If you’re not moving forward, then you’re going backwards right? I’m not sure. But what I learned this year is that over orchestrating my life puts too much pressure on me and probably those around me. Every day should be its own adventure.

I paused over the weekend and reflected on what I want the next year to look like. Normally, I would create a list of things I want to accomplish in the next year and highlight the best moments of the past one. But that’s easy for me. 25 feels like a milestone so it should be more challenging. This year is going to be the year of intention: setting intentions, putting more positive ones out to the universe and being more intentional with my words and my time. To start, my intention for this new year is to believe in the change. My journey in the last year has been shaped by changes that life handed to me not ones I consciously put into motion. I know I can do better when faced with new challenges and unexpected changes. Whatever is meant to happen will shape my path for the better…or at least make for an interesting story!

Will I totally give up my planning nature? Definitely not. Who I am at its core isn’t going to change nor do I want it to. But in the spirit of continuous improvement, I want to fageocus on getting better from here!

I’m looking forward to celebrating my birthday over the next few days and making 25 the best year yet! I invite you to join me in my year of intention and to share your thoughts below!

Don’t Talk About It, Be About It

Earlier this month, I was given the opportunity to attend an event called P3: People, Purpose and Possibilities. When I signed up, I wasn’t entirely sure what the day would bring. Let’s just say I haven’t felt this inspired in a while.

Throughout the day, we heard from numerous speakers who had a variety of experiences. Robert

Dear World Meaning

The guidelines for all Dear World pictures

Fogary, spoke to us about his Dear World project and humans’ desire to be heard. Aaron Hurst from Taproot, talked about aligning purpose with career, how all work should feel like pro bono work and that purpose is a choice we make daily. Kai Kight, a violinist, wowed us with his amazing rendition of Michael Jackson’s Smooth Criminal. He talked about ignoring the standard and creating your own path, writing the songs of the future versus playing someone else’s songs of the past. Nadine Burke-Harris, founder of Center for Youth Wellness, spoke about adverse situations impact children’s’ health, that being in chronic fight or flight leads to major health problems. As you can see, we heard from a variety of people, too many to name, who each defined purpose differently.

I’ll admit, I left feeling inspired but not sure what to do with the wealth of information I just received. It took me time to process everything I heard and create an action plan or purpose statement. We will get to that but below are my biggest takeaways from the event.

  • One of the PwC directors reminded us that finding your purpose is a journey. It is okay to not be 100% certain about your purpose statement, especially if you are younger in your career. I’m glad she mentioned that because I’m not entirely sure but plan to be more self-conscious about my purpose across all aspects of my life.
  • I know my company invests in their employees but this event was the reminder I needed. Not many companies let you spend a day in reflection around what your purpose is and how it aligns to the company’s purpose.
  • Another PwC director put purpose in the context of “what do you want to be remembered for?” That’s a big question that could cause some to be overwhelmed. If you think of that question each morning and keep it in the back of your mind during the day, you’ll create a life driven by what you believe in versus just going through the motions.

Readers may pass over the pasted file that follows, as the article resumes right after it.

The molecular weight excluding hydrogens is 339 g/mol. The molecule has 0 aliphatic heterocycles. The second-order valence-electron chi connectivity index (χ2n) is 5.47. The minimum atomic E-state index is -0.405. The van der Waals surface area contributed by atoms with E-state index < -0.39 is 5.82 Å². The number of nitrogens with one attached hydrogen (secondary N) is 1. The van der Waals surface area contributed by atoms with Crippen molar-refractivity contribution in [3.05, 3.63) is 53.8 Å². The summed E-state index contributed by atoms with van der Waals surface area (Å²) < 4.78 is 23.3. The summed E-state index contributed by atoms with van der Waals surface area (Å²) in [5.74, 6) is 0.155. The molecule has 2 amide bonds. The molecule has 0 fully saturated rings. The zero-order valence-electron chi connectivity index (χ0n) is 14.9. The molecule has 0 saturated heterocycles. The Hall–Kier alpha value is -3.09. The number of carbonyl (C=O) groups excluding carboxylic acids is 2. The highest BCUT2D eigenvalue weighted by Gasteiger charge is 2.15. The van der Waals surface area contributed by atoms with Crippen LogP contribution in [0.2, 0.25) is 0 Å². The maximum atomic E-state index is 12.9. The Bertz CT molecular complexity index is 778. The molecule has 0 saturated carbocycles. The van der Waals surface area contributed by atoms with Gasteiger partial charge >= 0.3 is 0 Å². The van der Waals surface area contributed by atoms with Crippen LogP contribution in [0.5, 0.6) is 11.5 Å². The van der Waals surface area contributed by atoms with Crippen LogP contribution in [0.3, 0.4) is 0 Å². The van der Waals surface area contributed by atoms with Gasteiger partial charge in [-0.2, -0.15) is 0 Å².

• Aaron Hurst gave us a few examples of where purpose could come from including relationships, something greater than yourself and personal growth/challenges. Again, I drilled this down to the daily interactions I have that align with what I believe my purpose to be. It’s also about stretching yourself to try new things that could inspire others. Andrew Yang from Venture for America also said there’s no courage or challenge without risk. For me, risk makes me a bit anxious so what he said really resonated. Without any risk or new experiences, you become complacent.
  • Another PwC director reminded us that our purpose, whatever it is, should be evident across all of life’s domains. So you should bring your purpose to work, to your community and to your personal relationships. If you feel like your work isn’t meaningful, talk to someone about how to change that.

After some reflection, here is my current purpose statement: I want to positively impact people and live an authentic life. I know this will evolve over time and plan to review it often. I’ve been trying to keep this in mind at the start of each day. Some days are easier than others. When I think about my job and how this is applicable, I think about each interaction I have: something as small as a thank you email or happily answering a question. Those small things matter and are a part of the bigger picture.

Dear World PicAs for the authentic piece, take a look at the picture to the left. That is my Dear World picture, which is intended to convey my story to the world. For me, I don’t want to just say I believe in something, I want my actions to speak volumes. Saying you believe in something is much different from actually going out there and living out your values. I want to show up as my authentic self, every day in every aspect of my life. Part of this is being more intentional with my time. If I say blogging or exercising is a priority, then I must intentionally dedicate my time to those activities. If at work, I say having an eye for detail is important, then I need to spend time reviewing each aspect of my projects.

Knowing your purpose and applying it to daily life isn’t easy. You won’t always get it right. But I challenge you to think more about it and your values. Please share your purpose statements in the comments section!